An ignominious end, that would have been, to a glorious life just barely under way. Alas, in his enthusiasm, the Young Hero of the Capitol skewered himself dreadfully at the beginning of the battle. His remains were interred—


It didn't bear thinking about. Just didn't.


* * *

Hours, they'd lost! Precious hours.


It was past nine o'clock in the morning and Major General Edward Pakenham, Knight of the Bath, was practically exploding with frustration.


Pakenham knew, from somewhat-veiled comments offered by Admiral Cochrane, that Robert Ross had expressed strong reservations concerning the wisdom of launching directly into battle with a new commander in charge of the army. Even though Pakenham understood that the reservations didn't actually involve his own abilities, he'd still resented them a bit.


Now, he was coming to realize just how wise Ross had been, with his greater experience. The army under Pakenham was a very good one, and he knew that he was a very good general. But the fact remained that war was a messy business, always full of unexpected difficulties—and there did not yet exist the smooth interaction between himself and his subordinates that would have come from weeks or months of working together on a longer and better-planned campaign.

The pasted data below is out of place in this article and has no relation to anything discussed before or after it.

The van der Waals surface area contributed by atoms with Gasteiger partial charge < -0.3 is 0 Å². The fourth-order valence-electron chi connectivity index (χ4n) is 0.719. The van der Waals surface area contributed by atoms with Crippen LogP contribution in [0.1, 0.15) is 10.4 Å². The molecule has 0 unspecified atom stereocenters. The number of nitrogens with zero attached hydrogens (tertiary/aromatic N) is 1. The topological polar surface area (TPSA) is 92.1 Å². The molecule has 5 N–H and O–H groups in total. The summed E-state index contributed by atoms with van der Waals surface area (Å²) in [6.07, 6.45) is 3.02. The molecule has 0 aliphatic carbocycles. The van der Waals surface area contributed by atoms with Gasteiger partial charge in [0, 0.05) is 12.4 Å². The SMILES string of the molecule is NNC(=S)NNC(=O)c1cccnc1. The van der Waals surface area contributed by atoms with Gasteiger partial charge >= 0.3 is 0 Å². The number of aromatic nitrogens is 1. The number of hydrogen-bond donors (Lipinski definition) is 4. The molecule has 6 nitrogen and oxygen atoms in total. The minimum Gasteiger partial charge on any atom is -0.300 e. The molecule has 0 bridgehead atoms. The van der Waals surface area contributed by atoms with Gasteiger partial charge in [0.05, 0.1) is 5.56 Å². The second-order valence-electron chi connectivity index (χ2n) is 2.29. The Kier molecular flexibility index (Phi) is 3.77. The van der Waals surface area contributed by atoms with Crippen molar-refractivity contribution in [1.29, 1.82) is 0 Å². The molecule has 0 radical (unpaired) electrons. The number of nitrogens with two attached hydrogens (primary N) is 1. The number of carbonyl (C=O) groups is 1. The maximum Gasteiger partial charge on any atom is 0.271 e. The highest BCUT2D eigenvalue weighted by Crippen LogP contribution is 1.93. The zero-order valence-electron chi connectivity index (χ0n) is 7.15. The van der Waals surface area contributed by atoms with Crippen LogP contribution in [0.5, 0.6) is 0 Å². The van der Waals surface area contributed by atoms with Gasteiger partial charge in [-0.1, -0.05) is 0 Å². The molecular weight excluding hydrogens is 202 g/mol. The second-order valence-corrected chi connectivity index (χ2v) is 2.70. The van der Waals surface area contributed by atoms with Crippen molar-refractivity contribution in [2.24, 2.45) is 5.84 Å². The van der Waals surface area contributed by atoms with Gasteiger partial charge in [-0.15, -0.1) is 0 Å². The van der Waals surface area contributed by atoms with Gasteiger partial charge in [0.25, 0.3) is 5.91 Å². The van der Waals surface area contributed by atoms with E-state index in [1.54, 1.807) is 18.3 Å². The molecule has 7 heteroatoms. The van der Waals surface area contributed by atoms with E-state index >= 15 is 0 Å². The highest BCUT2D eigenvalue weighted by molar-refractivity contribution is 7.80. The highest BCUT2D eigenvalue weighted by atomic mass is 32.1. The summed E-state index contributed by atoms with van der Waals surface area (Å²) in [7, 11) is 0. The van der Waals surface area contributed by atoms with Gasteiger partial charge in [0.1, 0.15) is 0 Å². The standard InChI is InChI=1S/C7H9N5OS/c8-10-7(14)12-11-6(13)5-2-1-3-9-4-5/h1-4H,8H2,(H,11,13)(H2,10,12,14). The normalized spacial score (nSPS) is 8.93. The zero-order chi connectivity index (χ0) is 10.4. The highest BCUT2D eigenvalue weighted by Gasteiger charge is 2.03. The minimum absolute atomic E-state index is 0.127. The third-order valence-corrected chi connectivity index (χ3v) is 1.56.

The result had been a series of setbacks and mishaps. Most of them fairly minor, in themselves. But, added together, they were beginning to undermine the entire plan of the battle.


He was doing his very best not to take out his frustration and anger on his subordinates.


And succeeding, for the most part. The only officer who'd received the full brunt of Pakenham's wrath had been Lieutenant Colonel Thomas Mullins, the commander of the Forty-fourth Foot. The Forty-fourth had been charged with the task of carrying the fascines and ladders that the rest of the army would need to storm the Jackson Line, and by eight o'clock it had become obvious to Pakenham that the man was hopelessly incompetent. The fool hadn't even bothered to check if the fascines and ladders were actually in place where they were supposed to be, even though he'd been explicitly instructed to do so the night before.


But, General Pakenham. I made inquiries and was told—